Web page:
Phool Butte sari – The need to undo the flowery pattern

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What is love? What is the basis of a loving relationship? Especially in the context of a couple who have been married for a relatively long time. I ask this question with context to the latest version of “Phool butte Sari” (flower patterned sari), a Nepali music video with veteran actors Mithila Sharma and Madan Krishna Shrestha in the lead roles. The video has been garnering both rave reviews and attacks for being gender insensitive. Out of curiosity, I watched it and couldn’t stop myself from penning down my thoughts on it. 

One positive aspect of the music video is that it brings a smile to our faces to watch an elderly couple enact the song. It is refreshing to watch the pair amidst the hoard of videos featuring young good looking couples.

Back in 2014 I had experimented with the concept of presenting three couples – one in the prime of their youth, the second in their 30s and the third couple in their 70s for a live rendition of my father’s song, “Yati Chokho, Yati Mitho” by Udaya Sotang. Among the three pairs, the elderly couple received the most thunderous applause from the audience proving that there is acceptance and appreciation for such representations in love songs. 

This particular video could have truly broken grounds if it had been carefully thought through and crafted. But it has chosen to glorify the stereotypical role of a husband and wife as endorsed by patriarchal ideologies. Many might argue that “Those generation of couples are like that”! But are our assumptions justified? Have we researched on the topic? I cannot help thinking of Sita and Bal Mukund Pokhrel of Biratnagar this very moment. On one of my visits to their home while I was chatting with Sita jee, Bal Mukund jee lovingly chided his wife for neglecting to take her medicines and made her take them that very moment. I had wanted to capture that heartwarming and precious moment on film back then.  We have much to observe and learn from many couples like them. 

“Phool butte sari” has chosen to follow the ingrained formulated approach taken by many melodramatic outdated films, and telefilms. The wife is portrayed as the ultimate symbol of subservient, sacrificing, and righteous love and care. From taking care of his reading glasses to his cups of tea to dressing him up, she is ready with an umbrella to escort him from the car to the house in the evening! In contrast, there is not a single action to suggest his love or care for her. There is one instance where the husband struggles to comb her hair but fails miserably in the process. This scene further enunciates the inability of men to carry out a simple task for his wife.  If only the husband was shown as managing some of his own chores and if only there was at least one shot where he asks his wife to sit for a while! The whole process is the glorification of a wife indulging and being completely immersed in serving her spoilt husband. When are we going to accept that the basis of love is mutual respect and understanding?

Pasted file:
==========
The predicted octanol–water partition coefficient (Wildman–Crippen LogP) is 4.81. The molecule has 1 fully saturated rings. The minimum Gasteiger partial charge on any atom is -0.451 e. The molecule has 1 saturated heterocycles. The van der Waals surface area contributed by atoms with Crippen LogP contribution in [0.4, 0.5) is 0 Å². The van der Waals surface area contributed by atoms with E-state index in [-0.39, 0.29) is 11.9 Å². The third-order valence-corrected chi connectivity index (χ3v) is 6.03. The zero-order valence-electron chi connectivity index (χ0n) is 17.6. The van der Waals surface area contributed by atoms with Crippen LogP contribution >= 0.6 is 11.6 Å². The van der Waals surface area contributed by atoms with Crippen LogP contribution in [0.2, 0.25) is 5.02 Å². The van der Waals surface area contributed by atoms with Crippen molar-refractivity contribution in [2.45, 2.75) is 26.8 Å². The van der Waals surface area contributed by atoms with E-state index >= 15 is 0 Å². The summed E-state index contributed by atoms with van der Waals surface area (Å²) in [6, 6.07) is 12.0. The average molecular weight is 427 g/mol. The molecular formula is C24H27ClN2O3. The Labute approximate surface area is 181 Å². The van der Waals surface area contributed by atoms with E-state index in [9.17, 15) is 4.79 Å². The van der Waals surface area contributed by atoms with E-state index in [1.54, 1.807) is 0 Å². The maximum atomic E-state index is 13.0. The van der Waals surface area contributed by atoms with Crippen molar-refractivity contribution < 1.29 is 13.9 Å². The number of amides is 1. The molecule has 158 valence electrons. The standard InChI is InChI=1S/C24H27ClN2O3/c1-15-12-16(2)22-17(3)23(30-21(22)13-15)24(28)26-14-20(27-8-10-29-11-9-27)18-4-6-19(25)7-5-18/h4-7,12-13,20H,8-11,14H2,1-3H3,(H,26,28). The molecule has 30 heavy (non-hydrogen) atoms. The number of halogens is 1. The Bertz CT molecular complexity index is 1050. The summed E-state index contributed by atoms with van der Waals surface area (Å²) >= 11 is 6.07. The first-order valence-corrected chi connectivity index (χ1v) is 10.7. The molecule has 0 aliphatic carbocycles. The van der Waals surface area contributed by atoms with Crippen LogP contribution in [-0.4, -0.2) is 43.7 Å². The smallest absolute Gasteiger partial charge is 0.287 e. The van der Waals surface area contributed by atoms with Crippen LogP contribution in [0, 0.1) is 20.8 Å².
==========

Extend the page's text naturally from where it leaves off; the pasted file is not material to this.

A woman’s identity should no longer be bound to, nor be conditional to how she plays out her various roles and how well she carries out her day to day household chores and responsibilities. These should not be confused nor measured as a woman’s expression of love and care. We have been misled in this direction for a long time by well spun tales in the form of religious anecdotes, mythological stories, and even modern day screen plays. Furthermore, let us not “glorify” women as being the upholders of tradition and customs or give the stale excuse of, “But this is our culture, our tradition” whenever an excuse is required . Are we even aware of the diversity and the richness of our cultural practices? There are many communities in Nepal where women have equal say over marriage and relationships. We need to have separate discussion programs on the topic. We have to understand how cunningly we have been coerced into accepting the practices of a dominant stream of patriarchal thoughts.

There have been public opinions on as to why there should be such a hullaballoo over a music video when there are so many other important issues to discuss. My simple answer to that is; what makes one believe that this issue is of any less importance? We are well aware of the impacts of visual media which has direct access into our homes and minds. It holds the power to create, destroy, influence, and encourage thoughts and actions. Let us be reminded of a case in 2015 of Sandesh Baliga, a 32 year old security guard who was acquitted by the Australian court after stalking two women. He got away on grounds of “cultural” reasons pointing to Bollywood’s glorification of ruthless stalking of leading ladies by the “heroes”.

In that context, should two prominent and well respected actors of the Nepali film industry represent such orthodox ideologies? We might accept the argument that as actors they might have little to no say to the concept or storyline, but that is exactly where the danger lies. The masses see them and absorb the image projected by them. There are chances of the masses justifying the same actions in real life. But, the actors are not the only ones to take the blame – the concept and story board developers, directors and producers all have to realize that in this day and age, they need to be very careful and sensitive while endeavoring to present any idealistic imagery of women. 

Lastly, this video is being promoted as being a “legendary” version. I am trying to comprehend the claims made by trying to decipher which part of it is legendary. Legendary denotes something or someone who is remarkable, celebrated and trail blazing. Does the video justify its claims? 

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